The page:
Platinum mining companies are heading into a final showdown with 70,000 striking workers this week, trying to break a stubborn union that has spearheaded the longest and costliest strike in the history of South African mining.
The outcome is likely to trigger a major overhaul of the country's platinum sector, leading to mine closings, greater mechanization and thousands of job cuts. It could indirectly benefit several Canadian companies that plan to operate mechanized platinum mines in South Africa.
The three major producers, accounting for about 40 per cent of the world's platinum production, are seeking to bypass the union by taking their wage offer directly to employees in cellphone text messages, public meetings and radio commercials.
One of the three companies, Lonmin PLC , has set a Thursday deadline for phone-message acceptance from its employees. It is hoping to have its employees back at work by the middle of next week. The other two companies are making similar efforts.
The strike is in its 15th week, inflicting heavy damage on the mining firms and the workers, with no sign of a revival of the talks. The three major producers have lost an estimated $1.6-billion (U.S.) in revenues so far, while the employees have lost about $700-million in earnings.
The strike has become deeply entangled in South African politics, with a national election on Wednesday. A major strike in 2012 ended in a bloodbath when police gunned down 34 protesters at the Marikana mine, and the violence has become a major political issue, with an inquiry continuing to examine those deaths.
A prominent opposition leader, Julius Malema, attracted crowds of striking workers to his campaign rallies in the platinum belt on Tuesday. He urged the workers to continue their strike, while asking them to vote for the opposition in the election. "I want to salute you workers for standing firm," he told one rally.
The Association of Mineworkers and Construction Union (AMCU), announced this week that the strike will continue. Its leader, Joseph Mathunjwa, said the "platinum cabal" was playing "a game of smoke and mirrors underpinned by deceit, dishonesty and bad faith."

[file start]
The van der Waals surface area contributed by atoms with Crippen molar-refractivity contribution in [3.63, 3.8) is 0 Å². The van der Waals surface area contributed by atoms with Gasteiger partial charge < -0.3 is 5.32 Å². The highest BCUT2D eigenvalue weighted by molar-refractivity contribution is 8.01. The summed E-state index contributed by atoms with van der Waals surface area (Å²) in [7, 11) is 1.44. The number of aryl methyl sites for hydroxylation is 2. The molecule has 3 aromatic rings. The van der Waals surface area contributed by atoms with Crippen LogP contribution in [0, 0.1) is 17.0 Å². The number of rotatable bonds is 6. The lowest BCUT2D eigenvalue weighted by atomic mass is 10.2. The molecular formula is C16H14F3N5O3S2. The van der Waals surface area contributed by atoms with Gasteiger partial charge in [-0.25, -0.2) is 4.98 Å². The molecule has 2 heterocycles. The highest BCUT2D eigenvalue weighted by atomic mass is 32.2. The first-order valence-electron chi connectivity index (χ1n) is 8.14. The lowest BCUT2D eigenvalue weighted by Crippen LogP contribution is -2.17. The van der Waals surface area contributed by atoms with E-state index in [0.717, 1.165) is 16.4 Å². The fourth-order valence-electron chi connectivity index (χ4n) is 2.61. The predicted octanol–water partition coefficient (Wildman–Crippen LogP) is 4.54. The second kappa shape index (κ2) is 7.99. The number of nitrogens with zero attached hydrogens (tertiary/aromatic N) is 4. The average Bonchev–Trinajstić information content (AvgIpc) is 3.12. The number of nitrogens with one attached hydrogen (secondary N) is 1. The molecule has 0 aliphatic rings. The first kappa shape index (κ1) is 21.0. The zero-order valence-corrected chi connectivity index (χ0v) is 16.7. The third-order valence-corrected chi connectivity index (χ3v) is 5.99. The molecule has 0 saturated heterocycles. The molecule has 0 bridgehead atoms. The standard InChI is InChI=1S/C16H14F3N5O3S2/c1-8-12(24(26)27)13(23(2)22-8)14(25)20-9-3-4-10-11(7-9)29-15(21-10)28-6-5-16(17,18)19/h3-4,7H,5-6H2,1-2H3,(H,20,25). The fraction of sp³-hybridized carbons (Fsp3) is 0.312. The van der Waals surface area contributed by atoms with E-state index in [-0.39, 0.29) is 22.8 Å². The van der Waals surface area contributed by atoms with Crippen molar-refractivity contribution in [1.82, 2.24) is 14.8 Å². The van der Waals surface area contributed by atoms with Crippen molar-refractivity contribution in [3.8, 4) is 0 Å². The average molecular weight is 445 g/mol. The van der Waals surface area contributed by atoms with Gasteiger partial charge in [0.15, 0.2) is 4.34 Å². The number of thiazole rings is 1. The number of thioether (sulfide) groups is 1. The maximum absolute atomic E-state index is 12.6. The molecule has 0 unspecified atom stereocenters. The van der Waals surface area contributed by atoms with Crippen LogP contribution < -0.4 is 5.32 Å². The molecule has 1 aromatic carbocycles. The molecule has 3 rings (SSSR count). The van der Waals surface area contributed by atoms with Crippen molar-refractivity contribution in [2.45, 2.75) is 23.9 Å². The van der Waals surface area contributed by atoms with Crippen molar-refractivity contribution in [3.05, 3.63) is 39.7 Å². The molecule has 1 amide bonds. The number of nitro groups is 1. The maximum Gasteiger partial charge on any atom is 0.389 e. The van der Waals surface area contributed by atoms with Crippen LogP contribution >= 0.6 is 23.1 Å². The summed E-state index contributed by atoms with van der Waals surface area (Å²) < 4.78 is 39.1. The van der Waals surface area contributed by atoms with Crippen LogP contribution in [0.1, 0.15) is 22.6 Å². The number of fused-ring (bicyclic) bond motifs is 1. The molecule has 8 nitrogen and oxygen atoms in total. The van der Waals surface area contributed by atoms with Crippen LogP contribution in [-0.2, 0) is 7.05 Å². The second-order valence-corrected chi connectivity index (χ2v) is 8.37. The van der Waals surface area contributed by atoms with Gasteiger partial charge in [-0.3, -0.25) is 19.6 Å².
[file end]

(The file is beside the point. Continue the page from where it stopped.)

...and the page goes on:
The three companies – Lonmin, Impala Platinum Holdings Ltd. and Anglo American Platinum Ltd. – said on Monday that the union decision to continue the strike was "disappointing." They said the strike was causing "deep and adverse impacts" on the workers and local communities.
The companies complained that many employees want to return to work but are "fearful of doing so, due to the threats to their personal safety." It cited "numerous assaults" on employees and "dozens of incidents of threats of personal harm by faceless individuals, or by strike leaders from AMCU meeting platforms, aimed at groups or individuals who are at work, or who might be contemplating a return to work."
South African President Jacob Zuma said on Monday that the union is being irresponsible because its actions are causing workers to lose their jobs. He urged the union to find a compromise with the companies.
In a research report on the platinum sector last month, analysts from Canadian Imperial Bank of Commerce said that the only "bright spots on the horizon" are for companies with the ability to produce mechanized low-labour mining operations – including Canadian-based companies such as Ivanhoe Mines Ltd. and Platinum Group Metals Ltd.
The CIBC report said the strike has "irreparably damaged" the South African platinum industry and will result in "large-scale shifts" into mechanized mining. "The fallout from this strike will likely reverberate across the South African mining landscape for years to come, with the gold and coal sectors already cringing about a possible replay."
The union is seeking a doubling of wages to about $1,200 a month. It later offered to accept increases that would reach that amount within three or four years. The companies have offered a 10-per-cent rise and other benefits that would increase the total monthly compensation to $1,200 by 2017.